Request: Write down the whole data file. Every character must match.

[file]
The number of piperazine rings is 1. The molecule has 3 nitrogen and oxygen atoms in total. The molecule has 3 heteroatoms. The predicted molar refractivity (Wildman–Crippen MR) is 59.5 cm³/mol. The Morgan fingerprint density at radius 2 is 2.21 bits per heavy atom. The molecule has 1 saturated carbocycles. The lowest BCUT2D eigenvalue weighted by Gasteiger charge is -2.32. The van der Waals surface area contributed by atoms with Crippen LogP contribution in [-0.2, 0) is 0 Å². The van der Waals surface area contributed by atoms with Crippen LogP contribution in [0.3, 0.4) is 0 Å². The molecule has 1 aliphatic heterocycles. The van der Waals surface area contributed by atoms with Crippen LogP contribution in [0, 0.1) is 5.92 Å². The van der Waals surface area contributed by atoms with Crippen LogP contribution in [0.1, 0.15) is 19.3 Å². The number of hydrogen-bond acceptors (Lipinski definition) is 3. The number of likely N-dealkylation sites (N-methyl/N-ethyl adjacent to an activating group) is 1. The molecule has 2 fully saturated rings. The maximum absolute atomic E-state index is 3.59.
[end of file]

The number of piperazine rings is 1. The molecule has 3 nitrogen and oxygen atoms in total. The molecule has 3 heteroatoms. The predicted molar refractivity (Wildman–Crippen MR) is 59.5 cm³/mol. The Morgan fingerprint density at radius 2 is 2.21 bits per heavy atom. The molecule has 1 saturated carbocycles. The lowest BCUT2D eigenvalue weighted by Gasteiger charge is -2.32. The van der Waals surface area contributed by atoms with Crippen LogP contribution in [-0.2, 0) is 0 Å². The van der Waals surface area contributed by atoms with Crippen LogP contribution in [0.3, 0.4) is 0 Å². The molecule has 1 aliphatic heterocycles. The van der Waals surface area contributed by atoms with Crippen LogP contribution in [0, 0.1) is 5.92 Å². The van der Waals surface area contributed by atoms with Crippen LogP contribution in [0.1, 0.15) is 19.3 Å². The number of hydrogen-bond acceptors (Lipinski definition) is 3. The number of likely N-dealkylation sites (N-methyl/N-ethyl adjacent to an activating group) is 1. The molecule has 2 fully saturated rings. The maximum absolute atomic E-state index is 3.59.